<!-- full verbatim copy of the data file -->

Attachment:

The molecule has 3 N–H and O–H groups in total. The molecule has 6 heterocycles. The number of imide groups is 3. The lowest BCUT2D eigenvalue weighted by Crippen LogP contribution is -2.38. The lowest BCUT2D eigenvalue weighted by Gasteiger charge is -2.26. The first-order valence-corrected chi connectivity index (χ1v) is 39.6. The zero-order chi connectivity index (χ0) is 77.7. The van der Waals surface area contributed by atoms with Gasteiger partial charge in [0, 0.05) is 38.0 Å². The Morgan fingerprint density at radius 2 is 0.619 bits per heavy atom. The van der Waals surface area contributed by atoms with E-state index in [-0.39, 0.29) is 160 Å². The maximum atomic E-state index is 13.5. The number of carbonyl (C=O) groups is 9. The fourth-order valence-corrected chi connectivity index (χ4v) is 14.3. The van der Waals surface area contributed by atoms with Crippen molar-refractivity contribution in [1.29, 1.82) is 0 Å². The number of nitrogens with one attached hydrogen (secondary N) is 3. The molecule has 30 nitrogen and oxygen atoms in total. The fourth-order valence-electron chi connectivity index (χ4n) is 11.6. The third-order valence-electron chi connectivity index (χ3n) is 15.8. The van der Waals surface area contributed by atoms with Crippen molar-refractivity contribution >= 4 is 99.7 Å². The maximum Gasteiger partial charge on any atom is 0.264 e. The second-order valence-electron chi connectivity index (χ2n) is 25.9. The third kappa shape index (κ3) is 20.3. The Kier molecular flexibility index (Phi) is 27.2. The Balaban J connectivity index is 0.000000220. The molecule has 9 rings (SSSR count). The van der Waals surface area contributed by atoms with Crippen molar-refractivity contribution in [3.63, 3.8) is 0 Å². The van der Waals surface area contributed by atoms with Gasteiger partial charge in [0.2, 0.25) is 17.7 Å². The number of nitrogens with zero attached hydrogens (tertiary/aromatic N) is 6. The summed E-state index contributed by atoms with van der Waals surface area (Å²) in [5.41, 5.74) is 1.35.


The molecule has 3 N–H and O–H groups in total. The molecule has 6 heterocycles. The number of imide groups is 3. The lowest BCUT2D eigenvalue weighted by Crippen LogP contribution is -2.38. The lowest BCUT2D eigenvalue weighted by Gasteiger charge is -2.26. The first-order valence-corrected chi connectivity index (χ1v) is 39.6. The zero-order chi connectivity index (χ0) is 77.7. The van der Waals surface area contributed by atoms with Gasteiger partial charge in [0, 0.05) is 38.0 Å². The Morgan fingerprint density at radius 2 is 0.619 bits per heavy atom. The van der Waals surface area contributed by atoms with E-state index in [-0.39, 0.29) is 160 Å². The maximum atomic E-state index is 13.5. The number of carbonyl (C=O) groups is 9. The fourth-order valence-corrected chi connectivity index (χ4v) is 14.3. The van der Waals surface area contributed by atoms with Crippen molar-refractivity contribution in [1.29, 1.82) is 0 Å². The number of nitrogens with one attached hydrogen (secondary N) is 3. The molecule has 30 nitrogen and oxygen atoms in total. The fourth-order valence-electron chi connectivity index (χ4n) is 11.6. The third-order valence-electron chi connectivity index (χ3n) is 15.8. The van der Waals surface area contributed by atoms with Crippen molar-refractivity contribution >= 4 is 99.7 Å². The maximum Gasteiger partial charge on any atom is 0.264 e. The second-order valence-electron chi connectivity index (χ2n) is 25.9. The third kappa shape index (κ3) is 20.3. The Kier molecular flexibility index (Phi) is 27.2. The Balaban J connectivity index is 0.000000220. The molecule has 9 rings (SSSR count). The van der Waals surface area contributed by atoms with Crippen molar-refractivity contribution in [3.63, 3.8) is 0 Å². The van der Waals surface area contributed by atoms with Gasteiger partial charge in [0.2, 0.25) is 17.7 Å². The number of nitrogens with zero attached hydrogens (tertiary/aromatic N) is 6. The summed E-state index contributed by atoms with van der Waals surface area (Å²) in [5.41, 5.74) is 1.35.